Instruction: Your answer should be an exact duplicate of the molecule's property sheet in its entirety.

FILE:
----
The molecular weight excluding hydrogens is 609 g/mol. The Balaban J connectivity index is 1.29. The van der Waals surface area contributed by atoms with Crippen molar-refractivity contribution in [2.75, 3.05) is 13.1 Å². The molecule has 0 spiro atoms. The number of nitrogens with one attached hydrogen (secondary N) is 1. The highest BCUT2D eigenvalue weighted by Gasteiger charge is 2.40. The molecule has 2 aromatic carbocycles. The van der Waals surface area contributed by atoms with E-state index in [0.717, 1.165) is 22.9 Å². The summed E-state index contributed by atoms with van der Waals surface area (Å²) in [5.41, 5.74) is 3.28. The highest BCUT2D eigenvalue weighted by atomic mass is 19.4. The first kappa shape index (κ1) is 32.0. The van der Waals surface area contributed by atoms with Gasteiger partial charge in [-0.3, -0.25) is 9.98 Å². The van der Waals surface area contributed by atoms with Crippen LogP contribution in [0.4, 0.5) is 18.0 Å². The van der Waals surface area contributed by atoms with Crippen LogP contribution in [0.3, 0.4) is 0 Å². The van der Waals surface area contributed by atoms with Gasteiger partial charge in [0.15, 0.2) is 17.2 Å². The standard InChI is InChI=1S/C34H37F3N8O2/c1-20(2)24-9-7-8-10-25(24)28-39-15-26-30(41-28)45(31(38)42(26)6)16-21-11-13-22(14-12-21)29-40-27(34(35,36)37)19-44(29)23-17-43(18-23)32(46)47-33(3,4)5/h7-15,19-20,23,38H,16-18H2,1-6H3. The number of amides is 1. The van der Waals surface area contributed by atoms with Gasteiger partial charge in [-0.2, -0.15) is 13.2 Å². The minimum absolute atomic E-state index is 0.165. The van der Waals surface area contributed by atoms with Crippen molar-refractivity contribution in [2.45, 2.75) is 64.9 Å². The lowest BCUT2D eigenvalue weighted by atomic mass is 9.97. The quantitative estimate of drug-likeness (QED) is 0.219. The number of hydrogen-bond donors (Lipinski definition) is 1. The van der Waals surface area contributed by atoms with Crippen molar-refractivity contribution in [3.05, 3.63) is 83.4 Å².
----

The molecular weight excluding hydrogens is 609 g/mol. The Balaban J connectivity index is 1.29. The van der Waals surface area contributed by atoms with Crippen molar-refractivity contribution in [2.75, 3.05) is 13.1 Å². The molecule has 0 spiro atoms. The number of nitrogens with one attached hydrogen (secondary N) is 1. The highest BCUT2D eigenvalue weighted by Gasteiger charge is 2.40. The molecule has 2 aromatic carbocycles. The van der Waals surface area contributed by atoms with E-state index in [0.717, 1.165) is 22.9 Å². The summed E-state index contributed by atoms with van der Waals surface area (Å²) in [5.41, 5.74) is 3.28. The highest BCUT2D eigenvalue weighted by atomic mass is 19.4. The first kappa shape index (κ1) is 32.0. The van der Waals surface area contributed by atoms with Gasteiger partial charge in [-0.3, -0.25) is 9.98 Å². The van der Waals surface area contributed by atoms with Crippen LogP contribution in [0.4, 0.5) is 18.0 Å². The van der Waals surface area contributed by atoms with Crippen LogP contribution in [0.3, 0.4) is 0 Å². The van der Waals surface area contributed by atoms with Gasteiger partial charge in [0.15, 0.2) is 17.2 Å². The standard InChI is InChI=1S/C34H37F3N8O2/c1-20(2)24-9-7-8-10-25(24)28-39-15-26-30(41-28)45(31(38)42(26)6)16-21-11-13-22(14-12-21)29-40-27(34(35,36)37)19-44(29)23-17-43(18-23)32(46)47-33(3,4)5/h7-15,19-20,23,38H,16-18H2,1-6H3. The number of amides is 1. The van der Waals surface area contributed by atoms with Gasteiger partial charge in [-0.2, -0.15) is 13.2 Å². The minimum absolute atomic E-state index is 0.165. The van der Waals surface area contributed by atoms with Crippen molar-refractivity contribution in [2.45, 2.75) is 64.9 Å². The lowest BCUT2D eigenvalue weighted by atomic mass is 9.97. The quantitative estimate of drug-likeness (QED) is 0.219. The number of hydrogen-bond donors (Lipinski definition) is 1. The van der Waals surface area contributed by atoms with Crippen molar-refractivity contribution in [3.05, 3.63) is 83.4 Å².